Second-screen experiences are all the rage these days: on TV, each show lets you know which hashtag to use. Movies are getting in on it too, like The Amazing Spider-Man 2 asking you to use Shazam during the credits to find Sinister Six teasers. And of course, Nintendo literally gave us a second screen with the WiiU. Whether any of these are successful is another matter. The latest app to debut is the Titanfall (iOS/Android/WP8), a companion to the Xbox One version of the game. It was released Friday and has, for some reason, a file size of 600-700 MB depending on the platform. I’ve been playing Titanfall with the app running on an iPhone 5S since its release, and I have some thoughts.
When not playing Titanfall, the app serves as a mini-encyclopedia; detailing levels, weapons, game modes, and controls. It also includes information on the game’s in-world history, but let’s be honest; Titanfall is neither known nor loved for its backstory. There’s also a section with advanced tips which might help newer and casual players. There are definitely some good tips there, and every player should at least give them a glance. But after doing it once, there’s no need to revisit that section.
Another function which is always available is stats. You can see your last game’s summary, your overall stats and challenges, which is good to have, but I wonder if players are so hardcore that they want to check them when not playing Titanfall.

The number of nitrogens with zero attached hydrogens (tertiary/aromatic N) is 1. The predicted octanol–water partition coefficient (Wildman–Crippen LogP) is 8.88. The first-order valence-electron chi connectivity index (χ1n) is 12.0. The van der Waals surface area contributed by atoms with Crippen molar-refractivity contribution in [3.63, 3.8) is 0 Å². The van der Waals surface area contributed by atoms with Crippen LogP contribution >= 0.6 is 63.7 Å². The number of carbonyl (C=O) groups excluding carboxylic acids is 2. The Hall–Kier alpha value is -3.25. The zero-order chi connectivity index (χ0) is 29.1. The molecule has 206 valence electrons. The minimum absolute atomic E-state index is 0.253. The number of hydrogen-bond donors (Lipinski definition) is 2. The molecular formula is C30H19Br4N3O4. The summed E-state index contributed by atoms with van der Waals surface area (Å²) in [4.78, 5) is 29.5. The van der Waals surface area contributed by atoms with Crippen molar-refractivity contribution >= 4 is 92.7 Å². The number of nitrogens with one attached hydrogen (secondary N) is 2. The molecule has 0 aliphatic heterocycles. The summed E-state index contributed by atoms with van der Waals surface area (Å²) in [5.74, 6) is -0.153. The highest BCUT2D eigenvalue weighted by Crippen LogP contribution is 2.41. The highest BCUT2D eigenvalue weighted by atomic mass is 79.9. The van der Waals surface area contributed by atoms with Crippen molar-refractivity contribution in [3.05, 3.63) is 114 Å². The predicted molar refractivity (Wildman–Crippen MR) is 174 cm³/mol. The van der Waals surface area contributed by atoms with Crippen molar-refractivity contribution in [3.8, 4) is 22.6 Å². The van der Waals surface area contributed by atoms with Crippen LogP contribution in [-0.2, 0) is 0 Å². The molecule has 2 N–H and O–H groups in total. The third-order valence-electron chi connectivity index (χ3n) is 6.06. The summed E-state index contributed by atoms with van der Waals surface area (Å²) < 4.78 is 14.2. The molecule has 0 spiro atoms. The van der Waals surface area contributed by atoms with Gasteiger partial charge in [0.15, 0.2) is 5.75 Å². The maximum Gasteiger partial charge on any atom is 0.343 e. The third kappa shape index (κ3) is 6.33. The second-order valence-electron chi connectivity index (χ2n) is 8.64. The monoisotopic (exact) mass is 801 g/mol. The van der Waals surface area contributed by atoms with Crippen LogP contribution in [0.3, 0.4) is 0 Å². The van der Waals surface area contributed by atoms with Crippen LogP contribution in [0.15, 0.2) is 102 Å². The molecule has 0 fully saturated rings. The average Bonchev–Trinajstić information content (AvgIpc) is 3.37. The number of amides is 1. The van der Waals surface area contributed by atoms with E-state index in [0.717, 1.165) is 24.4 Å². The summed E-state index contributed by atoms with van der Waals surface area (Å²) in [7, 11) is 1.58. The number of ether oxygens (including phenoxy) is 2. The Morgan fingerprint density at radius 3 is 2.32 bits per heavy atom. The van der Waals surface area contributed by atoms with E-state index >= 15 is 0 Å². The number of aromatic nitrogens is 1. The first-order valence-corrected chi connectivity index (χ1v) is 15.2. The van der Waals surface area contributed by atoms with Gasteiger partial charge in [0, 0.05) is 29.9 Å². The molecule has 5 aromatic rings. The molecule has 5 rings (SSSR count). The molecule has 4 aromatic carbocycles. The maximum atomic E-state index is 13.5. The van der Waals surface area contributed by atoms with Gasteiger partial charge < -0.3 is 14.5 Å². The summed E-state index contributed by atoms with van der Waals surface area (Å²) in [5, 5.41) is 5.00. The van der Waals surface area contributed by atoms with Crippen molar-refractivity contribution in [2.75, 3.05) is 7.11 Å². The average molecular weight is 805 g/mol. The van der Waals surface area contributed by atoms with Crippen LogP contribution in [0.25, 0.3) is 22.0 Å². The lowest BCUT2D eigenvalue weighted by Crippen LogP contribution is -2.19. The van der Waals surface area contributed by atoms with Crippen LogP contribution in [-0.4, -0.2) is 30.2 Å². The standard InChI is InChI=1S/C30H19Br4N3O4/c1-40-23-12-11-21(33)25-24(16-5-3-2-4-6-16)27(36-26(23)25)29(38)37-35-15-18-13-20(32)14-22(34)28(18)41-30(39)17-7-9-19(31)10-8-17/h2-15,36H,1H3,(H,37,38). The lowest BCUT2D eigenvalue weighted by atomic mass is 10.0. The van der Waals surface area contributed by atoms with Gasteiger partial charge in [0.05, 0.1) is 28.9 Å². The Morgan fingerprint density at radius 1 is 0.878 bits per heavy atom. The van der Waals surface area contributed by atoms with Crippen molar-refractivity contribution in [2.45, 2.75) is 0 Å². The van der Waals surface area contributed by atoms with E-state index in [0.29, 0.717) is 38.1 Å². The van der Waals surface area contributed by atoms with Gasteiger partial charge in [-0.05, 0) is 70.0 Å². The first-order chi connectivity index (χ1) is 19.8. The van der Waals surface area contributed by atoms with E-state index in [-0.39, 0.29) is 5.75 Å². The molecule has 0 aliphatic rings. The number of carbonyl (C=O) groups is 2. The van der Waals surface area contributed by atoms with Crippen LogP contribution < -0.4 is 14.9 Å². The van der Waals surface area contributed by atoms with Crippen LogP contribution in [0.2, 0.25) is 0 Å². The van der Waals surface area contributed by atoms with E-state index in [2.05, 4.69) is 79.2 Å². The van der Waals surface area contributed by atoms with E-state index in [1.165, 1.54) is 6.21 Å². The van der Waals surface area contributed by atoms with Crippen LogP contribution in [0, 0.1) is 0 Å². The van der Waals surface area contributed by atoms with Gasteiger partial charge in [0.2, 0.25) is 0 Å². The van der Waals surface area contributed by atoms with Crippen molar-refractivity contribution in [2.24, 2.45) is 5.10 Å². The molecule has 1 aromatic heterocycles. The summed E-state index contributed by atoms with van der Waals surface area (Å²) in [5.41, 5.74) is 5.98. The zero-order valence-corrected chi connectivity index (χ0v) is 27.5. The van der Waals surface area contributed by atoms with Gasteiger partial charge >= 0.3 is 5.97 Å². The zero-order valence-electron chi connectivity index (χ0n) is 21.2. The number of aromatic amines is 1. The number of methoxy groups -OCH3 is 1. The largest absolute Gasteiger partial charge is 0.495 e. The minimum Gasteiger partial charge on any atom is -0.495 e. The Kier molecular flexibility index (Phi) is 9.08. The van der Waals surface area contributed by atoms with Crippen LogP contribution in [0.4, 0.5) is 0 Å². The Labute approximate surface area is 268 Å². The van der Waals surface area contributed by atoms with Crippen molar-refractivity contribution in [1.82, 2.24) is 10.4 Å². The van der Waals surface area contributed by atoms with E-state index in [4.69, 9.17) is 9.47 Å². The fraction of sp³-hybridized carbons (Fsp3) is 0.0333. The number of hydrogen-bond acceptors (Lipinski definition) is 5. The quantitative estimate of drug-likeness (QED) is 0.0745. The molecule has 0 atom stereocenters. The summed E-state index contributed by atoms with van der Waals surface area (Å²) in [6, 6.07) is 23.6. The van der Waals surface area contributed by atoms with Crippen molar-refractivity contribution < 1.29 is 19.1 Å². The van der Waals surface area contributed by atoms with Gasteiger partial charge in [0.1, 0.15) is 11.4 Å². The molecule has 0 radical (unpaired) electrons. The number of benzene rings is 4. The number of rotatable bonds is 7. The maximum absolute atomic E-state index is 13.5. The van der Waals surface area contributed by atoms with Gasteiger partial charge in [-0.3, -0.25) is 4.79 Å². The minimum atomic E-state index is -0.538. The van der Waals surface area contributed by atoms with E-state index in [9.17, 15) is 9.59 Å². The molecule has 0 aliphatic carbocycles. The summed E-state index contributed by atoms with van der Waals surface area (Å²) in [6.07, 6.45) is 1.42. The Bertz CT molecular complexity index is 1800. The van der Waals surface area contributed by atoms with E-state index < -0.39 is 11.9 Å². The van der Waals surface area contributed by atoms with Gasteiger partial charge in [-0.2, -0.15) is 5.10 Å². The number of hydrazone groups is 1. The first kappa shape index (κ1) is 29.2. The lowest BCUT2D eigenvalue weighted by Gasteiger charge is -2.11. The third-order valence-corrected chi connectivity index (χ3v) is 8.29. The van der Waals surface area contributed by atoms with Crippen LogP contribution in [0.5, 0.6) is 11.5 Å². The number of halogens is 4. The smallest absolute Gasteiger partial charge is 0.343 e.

So how does the app work while playing the game itself? It works okay, with some reservations. The map is laggy, with around a half-second delay (I’ll talk a little bit more about this later). It also gives you the option to display/not display the players’ gamertag, and to lock the map to follow your character. I also appreciate the flourishes in the app’s design, like a boot-up screen appearing when you board your titan, with the IMC or militia logo depending on your side. When not on your titan, the app changes its HUD slightly, appearing as a screen on your character’s arm.
So while technically it’s a good app overall, the half-second lag on the map is a death knell for a game as fast-paced as Titanfall. And that’s without the fact that you would have to stop watching the screen to look at your phone, which can and will mean death. This might depend on the person, but the difference in scale between the app’s map, the on-screen minimap, and my own movement was disorienting on the times I did look at my phone.
I simply stopped looking down at the app, as the information was neither timely nor useful. Even at the end of the match, the score screen was bigger and easier to navigate on my TV than on my phone. So while the app does exactly what it’s supposed to, and does it well, it doesn’t mean it’s going to be useful for many people. And that goes for other second-screen experiences too. First-person shooters aren’t ideal for these apps, even if they’re one of the most popular genres and thus can afford them. If developers want players to actually use their phone while gaming to enhance their enjoyment, they should look for other solutions. Menus in RPGs aren’t particularly well regarded; if I had an app to easily manage my inventory with a flick of my finger I’d be more likely to use it.
But that’s my take. What do you think about second-screen apps and experiences? Let us know below in the comments.
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